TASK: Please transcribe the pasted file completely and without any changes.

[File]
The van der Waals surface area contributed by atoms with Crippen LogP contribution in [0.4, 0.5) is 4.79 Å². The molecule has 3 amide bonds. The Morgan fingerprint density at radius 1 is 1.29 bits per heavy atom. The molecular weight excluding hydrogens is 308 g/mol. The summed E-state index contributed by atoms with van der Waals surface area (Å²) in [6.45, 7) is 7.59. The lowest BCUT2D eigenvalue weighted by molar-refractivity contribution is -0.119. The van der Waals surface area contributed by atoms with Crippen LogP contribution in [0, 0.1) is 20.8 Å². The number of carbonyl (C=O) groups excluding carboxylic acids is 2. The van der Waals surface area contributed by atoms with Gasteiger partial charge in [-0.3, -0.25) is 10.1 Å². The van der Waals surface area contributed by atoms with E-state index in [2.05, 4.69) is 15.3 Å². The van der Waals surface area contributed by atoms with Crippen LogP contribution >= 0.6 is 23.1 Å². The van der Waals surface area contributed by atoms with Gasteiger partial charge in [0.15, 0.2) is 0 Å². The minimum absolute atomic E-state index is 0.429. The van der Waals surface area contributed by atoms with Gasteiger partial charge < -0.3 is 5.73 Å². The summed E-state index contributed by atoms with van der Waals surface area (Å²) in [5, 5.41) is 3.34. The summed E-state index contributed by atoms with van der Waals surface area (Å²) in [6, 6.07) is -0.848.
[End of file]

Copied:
The van der Waals surface area contributed by atoms with Crippen LogP contribution in [0.4, 0.5) is 4.79 Å². The molecule has 3 amide bonds. The Morgan fingerprint density at radius 1 is 1.29 bits per heavy atom. The molecular weight excluding hydrogens is 308 g/mol. The summed E-state index contributed by atoms with van der Waals surface area (Å²) in [6.45, 7) is 7.59. The lowest BCUT2D eigenvalue weighted by molar-refractivity contribution is -0.119. The van der Waals surface area contributed by atoms with Crippen LogP contribution in [0, 0.1) is 20.8 Å². The number of carbonyl (C=O) groups excluding carboxylic acids is 2. The van der Waals surface area contributed by atoms with Gasteiger partial charge in [-0.3, -0.25) is 10.1 Å². The van der Waals surface area contributed by atoms with E-state index in [2.05, 4.69) is 15.3 Å². The van der Waals surface area contributed by atoms with Crippen LogP contribution >= 0.6 is 23.1 Å². The van der Waals surface area contributed by atoms with Gasteiger partial charge in [0.15, 0.2) is 0 Å². The minimum absolute atomic E-state index is 0.429. The van der Waals surface area contributed by atoms with Gasteiger partial charge < -0.3 is 5.73 Å². The summed E-state index contributed by atoms with van der Waals surface area (Å²) in [5, 5.41) is 3.34. The summed E-state index contributed by atoms with van der Waals surface area (Å²) in [6, 6.07) is -0.848.